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Jocelyn Paine

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Stack Machines, Expression Evaluation, and the Magic of Reverse Polish

February 21, 2010

To teach a friend how compilers work, I've written a compiler for a small subset of Pascal. It lexically analyses and parses a program, code-generates the syntax tree into code for a stack machine not unlike the Ocode virtual machine once used by C's ancestral language BCPL, and interprets the code. I'm going to write a few essays about the compiler and its target machine; in this first one, I'll demonstrate how a stack machine evaluates expressions.

A good place to start is reverse Polish. As many readers will know, this is a notation for expressions whereby all operators and functions follow their arguments. It's important because once we have the reverse Polish form of an expression, we can trivially transcribe it into a program that evaluates the expression.

Here's a very simple example. The reverse Polish form of the expression

11 * 22<br />
11 22 *<br />

This works with any number of operators. So, for example, the reverse Polish form of the expression

11 * 22 + 33<br />
11 22 * 33 +<br />

Notice that this is the reverse Polish for "E + 33", which is "E 33 +", with "E" replaced by the reverse Polish for "11 * 22". Reverse Polish has this lovely recursive structure.

What's magic about this is that we can transcribe any reverse-Polish expression into a machine-code program that evaluates the expression. Providing, that is, that our machine has a stack.

So, assume a stack. Let there be a "loadconst" instruction, which pushes a constant onto the stack. And let there be an "add" instruction, which pops the top two elements off the stack, adds them, and pushes the result back. Let "mult" operate similarly. And let us transcribe the reverse Polish above, replacing constants by "loadconst", and renaming operators to the corresponding instruction.

Doing this,

11 22 * 33 +<br />
loadconst 11 loadconst 22 mult loadconst 33 add<br />

I fed the instruction sequence above to my stack-machine interpreter, and this is what it displayed. The stack, which starts off empty, is shown as a list, with the topmost element on the left:

Stack: []<br /><br />About to do OP(loadconst, 11)<br />Stack: [11]<br /><br />About to do OP(loadconst, 22)<br />Stack: [22, 11]<br /><br />About to do OP(mult)<br />Stack: [242]<br /><br />About to do OP(loadconst, 33)<br />Stack: [33, 242]<br /><br />About to do OP(add)<br />Stack: [275]<br />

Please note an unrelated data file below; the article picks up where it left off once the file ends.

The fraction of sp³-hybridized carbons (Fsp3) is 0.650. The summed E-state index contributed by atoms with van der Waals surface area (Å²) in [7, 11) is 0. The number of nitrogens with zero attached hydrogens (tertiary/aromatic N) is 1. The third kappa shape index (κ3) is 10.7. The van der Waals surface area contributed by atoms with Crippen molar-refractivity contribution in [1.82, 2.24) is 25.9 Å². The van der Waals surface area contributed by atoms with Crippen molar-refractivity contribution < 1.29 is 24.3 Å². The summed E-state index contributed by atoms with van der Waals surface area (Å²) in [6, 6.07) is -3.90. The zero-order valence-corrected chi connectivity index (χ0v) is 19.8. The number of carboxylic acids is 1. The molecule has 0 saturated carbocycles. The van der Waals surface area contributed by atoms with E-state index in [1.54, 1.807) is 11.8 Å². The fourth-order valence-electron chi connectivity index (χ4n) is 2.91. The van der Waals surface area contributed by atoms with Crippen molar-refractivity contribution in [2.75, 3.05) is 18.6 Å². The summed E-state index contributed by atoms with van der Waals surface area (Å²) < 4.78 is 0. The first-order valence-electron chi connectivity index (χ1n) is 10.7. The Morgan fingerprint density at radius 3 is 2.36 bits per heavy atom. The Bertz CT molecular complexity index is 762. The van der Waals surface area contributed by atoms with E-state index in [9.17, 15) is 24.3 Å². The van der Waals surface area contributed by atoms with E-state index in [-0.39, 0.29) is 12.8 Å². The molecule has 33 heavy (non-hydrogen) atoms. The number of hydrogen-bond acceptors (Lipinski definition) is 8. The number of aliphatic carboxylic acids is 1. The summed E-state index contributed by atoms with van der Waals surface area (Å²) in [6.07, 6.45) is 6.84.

Here's a bigger example. I'm going to evaluate this expression:

((11 * 22 + 33 * 44) / 121 = 14)<br />and<br />(10 = 20 / 2)<br />

And here is the same expression rewritten in reverse Polish. The line breaks have no significance, they just stop me overflowing the blog's right-hand margin:

11 22 * 33 44 * +<br />121 /<br />14 =<br />10 20 2 /<br />=<br />and<br />

This is the reverse Polish transcribed into machine instructions:

loadconst 11<br />loadconst 22<br />mult<br />loadconst 33<br />loadconst 44<br />mult<br />add<br />loadconst 121<br />div<br />loadconst 14<br />eq<br />loadconst 10<br />loadconst 20<br />loadconst 2<br />div<br />eq<br />logand<br />

I've used a greater variety of instructions here. The "div" instruction divides the element next to the top of the stack by the element on the top, popping them and pushing back the integer quotient. The "eq" instruction compares the top two elements, pops them, and pushes back 1 (signifying TRUE) if they are equal, 0 (signifying FALSE) otherwise. And the "logand" instruction does a logical "and", popping the top two elements and pushing back 1 if they are both 1, otherwise 0.

Now here is my interpreter interpreting those instructions:

Stack: []<br /><br />About to do OP(loadconst, 11)<br />Stack: [11]<br /><br />About to do OP(loadconst, 22)<br />Stack: [22, 11]<br /><br />About to do OP(mult)<br />Stack: [242]<br /><br />About to do OP(loadconst, 33)<br />Stack: [33, 242]<br /><br />About to do OP(loadconst, 44)<br />Stack: [44, 33, 242]<br /><br />About to do OP(mult)<br />Stack: [1452, 242]<br /><br />About to do OP(add)<br />Stack: [1694]<br /><br />About to do OP(loadconst, 121)<br />Stack: [121, 1694]<br /><br />About to do OP(div)<br />Stack: [14]<br /><br />About to do OP(loadconst, 14)<br />Stack: [14, 14]<br /><br />About to do OP(eq)<br />Stack: [1]<br /><br />About to do OP(loadconst, 10)<br />Stack: [10, 1]<br /><br />About to do OP(loadconst, 20)<br />Stack: [20, 10, 1]<br /><br />About to do OP(loadconst, 2)<br />Stack: [2, 20, 10, 1]<br /><br />About to do OP(div)<br />Stack: [10, 10, 1]<br /><br />About to do OP(eq)<br />Stack: [1, 1]<br /><br />About to do OP(logand)<br />Stack: [1]<br />

The two equality comparisons both returned TRUE, that is 1; and the logical "and" combined these, pushing a final 1 onto the stack.

In my next essay on this topic, I'll extend the machine to implement variables, jumps, and input and output. By the way, it has not been unknown for people to code directly in reverse Polish — as The Evolution of RPN & Numeric Entry in Hewlett-Packard's The Museum of HP Calculators tells us.


Jocelyn Paine

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